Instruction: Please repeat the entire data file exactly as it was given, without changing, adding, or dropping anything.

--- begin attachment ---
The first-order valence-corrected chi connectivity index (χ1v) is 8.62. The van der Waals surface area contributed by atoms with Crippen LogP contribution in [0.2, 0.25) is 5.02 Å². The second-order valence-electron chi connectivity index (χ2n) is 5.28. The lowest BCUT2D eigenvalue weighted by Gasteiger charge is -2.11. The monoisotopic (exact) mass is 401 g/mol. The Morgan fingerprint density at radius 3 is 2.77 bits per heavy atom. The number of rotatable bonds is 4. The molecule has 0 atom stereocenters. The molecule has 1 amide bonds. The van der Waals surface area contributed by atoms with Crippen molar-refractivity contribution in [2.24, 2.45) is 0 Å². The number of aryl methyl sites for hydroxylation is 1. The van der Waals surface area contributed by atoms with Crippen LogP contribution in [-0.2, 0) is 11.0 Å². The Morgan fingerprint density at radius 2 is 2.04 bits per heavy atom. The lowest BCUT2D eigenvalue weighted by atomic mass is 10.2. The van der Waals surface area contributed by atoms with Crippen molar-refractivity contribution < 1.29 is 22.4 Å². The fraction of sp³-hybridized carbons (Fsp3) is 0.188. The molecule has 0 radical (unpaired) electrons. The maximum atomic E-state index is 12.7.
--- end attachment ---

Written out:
The first-order valence-corrected chi connectivity index (χ1v) is 8.62. The van der Waals surface area contributed by atoms with Crippen LogP contribution in [0.2, 0.25) is 5.02 Å². The second-order valence-electron chi connectivity index (χ2n) is 5.28. The lowest BCUT2D eigenvalue weighted by Gasteiger charge is -2.11. The monoisotopic (exact) mass is 401 g/mol. The Morgan fingerprint density at radius 3 is 2.77 bits per heavy atom. The number of rotatable bonds is 4. The molecule has 0 atom stereocenters. The molecule has 1 amide bonds. The van der Waals surface area contributed by atoms with Crippen molar-refractivity contribution in [2.24, 2.45) is 0 Å². The number of aryl methyl sites for hydroxylation is 1. The van der Waals surface area contributed by atoms with Crippen LogP contribution in [-0.2, 0) is 11.0 Å². The Morgan fingerprint density at radius 2 is 2.04 bits per heavy atom. The lowest BCUT2D eigenvalue weighted by atomic mass is 10.2. The van der Waals surface area contributed by atoms with Crippen molar-refractivity contribution < 1.29 is 22.4 Å². The fraction of sp³-hybridized carbons (Fsp3) is 0.188. The molecule has 0 radical (unpaired) electrons. The maximum atomic E-state index is 12.7.